Familiar narratives of the Mongol conquest of Baghdad are full of rich, exaggerated drama; it is often said, for instance, that the Tigris choked with the bindings of books from the city’s destroyed libraries. Some of the poetry in the anthology, on the other hand, surprises the reader with its quiet power. “It is a dark, cruel catastrophe,” wrote al-Majd al-Nashabi soon after the sack, “which turns a child’s head and liver white.”

The destruction of Baghdad ended the Abbasid caliphate and left the city and the surrounding region depopulated for centuries. It had even more lasting consequences in the realm of the poetic imagination.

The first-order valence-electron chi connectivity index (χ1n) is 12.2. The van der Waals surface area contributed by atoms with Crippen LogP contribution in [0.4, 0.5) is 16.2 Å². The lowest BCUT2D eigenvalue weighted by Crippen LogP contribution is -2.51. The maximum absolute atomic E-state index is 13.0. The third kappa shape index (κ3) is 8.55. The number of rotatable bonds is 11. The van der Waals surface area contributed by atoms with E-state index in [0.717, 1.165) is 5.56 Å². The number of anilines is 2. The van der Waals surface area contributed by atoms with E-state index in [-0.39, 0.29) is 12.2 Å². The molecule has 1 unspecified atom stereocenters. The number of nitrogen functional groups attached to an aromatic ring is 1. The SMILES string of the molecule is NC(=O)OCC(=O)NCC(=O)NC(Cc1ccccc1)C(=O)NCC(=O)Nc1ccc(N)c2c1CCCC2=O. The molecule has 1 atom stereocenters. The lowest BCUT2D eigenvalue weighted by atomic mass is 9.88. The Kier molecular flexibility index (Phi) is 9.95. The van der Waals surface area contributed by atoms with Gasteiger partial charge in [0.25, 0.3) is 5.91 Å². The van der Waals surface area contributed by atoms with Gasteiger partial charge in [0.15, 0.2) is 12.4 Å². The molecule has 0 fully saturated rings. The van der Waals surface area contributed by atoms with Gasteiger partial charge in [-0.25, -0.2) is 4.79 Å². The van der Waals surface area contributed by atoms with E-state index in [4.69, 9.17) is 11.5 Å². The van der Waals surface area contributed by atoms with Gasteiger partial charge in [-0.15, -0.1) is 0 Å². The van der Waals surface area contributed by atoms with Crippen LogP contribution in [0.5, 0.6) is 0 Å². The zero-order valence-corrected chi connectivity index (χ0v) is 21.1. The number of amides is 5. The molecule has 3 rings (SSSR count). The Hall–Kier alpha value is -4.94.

In modern times, poets return again and again to the memory of the golden age of the city and its calamitous fall.

When much of the Middle East lay under European control in the early 20th century, anti-colonial Arab poets looked to the former glories of Baghdad for inspiration. “Forget Rome and Athens and all that they contain,” wrote the fin-de-siècle Egyptian poet Ahmad Shawqi, “All jewels are only in Baghdad.” Hafiz Ibrahim, another luminary of early 20th-century Egyptian poetry, glorified the reign of Harun al-Rashid: “In Harun al-Rashid’s time we reached the skies; / people lived in harmony. / Learning adorned every neck … / Ask what place on earth could be compared / to Baghdad under Islam.”